I am in the midst of a unit on our constitutional rights, but this year has been hectic on snow days, and I feel like my discussion of the Bill of Rights in general was very light.
Made me think, what is out there that I may consider next year? Here is my list. Hope you enjoy.
ConSource: The Amendments as Proposed
I take a fair amount of time to remind my kids that while J.Madi originally thought that a Bill of Rights (like the English version (1689) many of the colonists were familar with) were paper chains on a sovereign monarch... and that the best impediment is to fracture the powers of legislature, executive, and judicial amongst three co-dependent and equal branches... he ended up caving under pressure from the Anti-Feds and penning a BoR anyways. It was kind of like the first campaign promise; that a Bill of Rights would be written... in order to get the Constitution passed.
But J.Madi wrote 19 amendments pretty much by himself in his first action as House Floor Leader.
Here is a great resource that has all 19 of them spelled out. Thanks, ConSource.
Constitution Center: Traveling History!
I haven't taken students to Philadelphia in quite some time... it's been eight years, actually. (Mental note; I really should. The Constitution Center and Constitution Hall is AWESOME.)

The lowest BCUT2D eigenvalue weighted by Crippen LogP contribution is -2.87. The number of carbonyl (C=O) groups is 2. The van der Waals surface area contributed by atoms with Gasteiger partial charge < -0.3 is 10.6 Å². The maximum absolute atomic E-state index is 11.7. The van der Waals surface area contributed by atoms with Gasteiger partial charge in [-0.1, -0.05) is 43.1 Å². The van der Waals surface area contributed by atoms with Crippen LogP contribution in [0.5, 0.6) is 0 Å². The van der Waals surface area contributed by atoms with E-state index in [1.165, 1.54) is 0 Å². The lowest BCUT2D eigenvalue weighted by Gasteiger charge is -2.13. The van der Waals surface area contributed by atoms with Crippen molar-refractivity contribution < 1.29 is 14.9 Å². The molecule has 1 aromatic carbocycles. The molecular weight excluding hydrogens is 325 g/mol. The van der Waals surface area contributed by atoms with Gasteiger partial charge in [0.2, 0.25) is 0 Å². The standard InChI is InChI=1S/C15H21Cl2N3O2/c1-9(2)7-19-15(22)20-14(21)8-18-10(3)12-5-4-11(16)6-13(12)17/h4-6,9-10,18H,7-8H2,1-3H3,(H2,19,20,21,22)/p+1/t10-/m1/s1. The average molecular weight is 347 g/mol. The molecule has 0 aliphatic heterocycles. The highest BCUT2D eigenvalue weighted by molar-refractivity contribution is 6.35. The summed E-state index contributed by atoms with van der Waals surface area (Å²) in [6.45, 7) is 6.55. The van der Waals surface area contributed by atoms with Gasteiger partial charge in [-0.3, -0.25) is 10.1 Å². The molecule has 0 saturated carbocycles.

I was playing around on their website today, and was SUPER EXCITED to see that they come to us! What? YES! Their program is called Traveling History, and has materials and programs for all grades, (K-12).
I think my favorite possible opportunity is the "We the Jury" activity.
In addition to this awesome opportunity, they also have a very cute game (that is geared towards 6-8th grade, but I can see used as a hook activity) covering the Bill of Rights.
**And when you have time, here is a great link to a BoR online RPG for the kids to play.
Bill of Rights Downloadable AP DBQs
More mad props to the BoRI for their great, ready to go DBQs on case law.
They do lots of training to support their materials, so look at their website for dates and times for training, and they are nation-wide. Plus, all the heavy lifting is done for you. It's plug and play.
DBQs combine writing and accessing primary and secondary resources. Students have to be crafty in synthesizing original thought after their exposure to the topics. The great thing about these is that they are all FREE. :)
And while I am on the topic of DBQs... you can try these resources, too:
Additional on-line stuff
Photo via Flickr/Ted Eytan